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Monday Program – Week in Review #6

Despite the illegal immigration situation being a constant headline all over American news networks, not many sources have spoken about the perspective of the immigrants who are willing to explain why they are willing to risk their lives and take on massive debts in order to start a new life in the United States. Those who work agricultural jobs all over Central American countries have spoken out about how crops have failed in the past years, leaving their families on the verge of starvation due to farms having to reduce wages to just $4 per day. Many fathers of these families insist that if they do not migrate north, their children will continue to suffer. Central America has a reputation for being a melting pot of danger and crime due to the increasing poverty, corruption, and violence throughout the region. Drought, famine issues, and the global climate crisis have played a large role in many families exodus to the United States, as their region’s current condition is no place for families trying to raise children. Farmers have been heavily affected by the late rains and extended droughts as the unforgiving climate has caused unusually dry summers. “Over the past six years, the lack of rainfall has been our biggest problem, causing crops to fail and widespread famine,” explained the climate scientist Edwin Castellanos, the dean of the research institute at Guatemala’s Universidad del Valle. The unexpected climate changes have made the weather very unpredictable, putting farmers in a difficult position when trying to prepare for the upcoming season. Statistics from 2018 show that drought-related crop deficiencies affect one of 10 people in Guatemala, causing large increases in food shortages that left 840,000 people without their needed supply of food, according to the UN’s Food and Agriculture Organization (FAO).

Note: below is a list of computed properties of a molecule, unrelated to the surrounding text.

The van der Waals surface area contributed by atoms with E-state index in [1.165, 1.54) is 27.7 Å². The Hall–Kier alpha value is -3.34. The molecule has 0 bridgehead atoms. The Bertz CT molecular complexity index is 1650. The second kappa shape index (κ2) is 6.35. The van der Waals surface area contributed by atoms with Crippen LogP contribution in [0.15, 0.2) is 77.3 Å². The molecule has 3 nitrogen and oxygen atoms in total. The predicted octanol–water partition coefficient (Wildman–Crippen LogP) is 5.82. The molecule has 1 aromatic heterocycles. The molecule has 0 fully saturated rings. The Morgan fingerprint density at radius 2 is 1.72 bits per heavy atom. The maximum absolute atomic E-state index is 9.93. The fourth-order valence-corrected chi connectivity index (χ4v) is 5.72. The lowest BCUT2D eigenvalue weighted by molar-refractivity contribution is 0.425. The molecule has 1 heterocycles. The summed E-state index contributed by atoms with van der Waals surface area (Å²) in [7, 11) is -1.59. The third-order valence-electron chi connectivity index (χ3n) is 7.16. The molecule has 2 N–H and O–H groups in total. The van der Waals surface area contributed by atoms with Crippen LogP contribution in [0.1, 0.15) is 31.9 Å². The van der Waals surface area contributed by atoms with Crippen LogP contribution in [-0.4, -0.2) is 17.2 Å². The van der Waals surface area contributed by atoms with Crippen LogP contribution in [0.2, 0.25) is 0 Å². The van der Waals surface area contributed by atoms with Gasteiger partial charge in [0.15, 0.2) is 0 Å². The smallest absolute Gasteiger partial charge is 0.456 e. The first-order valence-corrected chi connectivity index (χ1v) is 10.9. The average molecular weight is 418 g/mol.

Guatemala has lost 50% of its forested areas since 1980 due to increased deforestation throughout the country. It’s widely understood that forests mitigate climate change, and the results of the decreasing number of trees are becoming more and more clear as landslides and floods have began to severely damage agricultural land all over the country. Deforestation has become one of the many reasons that Guatemala now have the sixth-highest malnutrition rate in the world with 47% of children within the country suffering from chronic malnourishment, as published by U.S. News & World Report. Families within the country have heard that the quality of life is better nearer to the American border, and although many of their children are in weak states due to the lack of food, they believe the 2,000 mile journey is worth the trek, with one families father stating “I’ve heard people have died on the journey. But maybe there’s no other way.” These families’ stories deserve a level of respect rather than hatred, as most would do whatever they could to give their children a healthy upbringing far from the dangers and hardships they once knew. 

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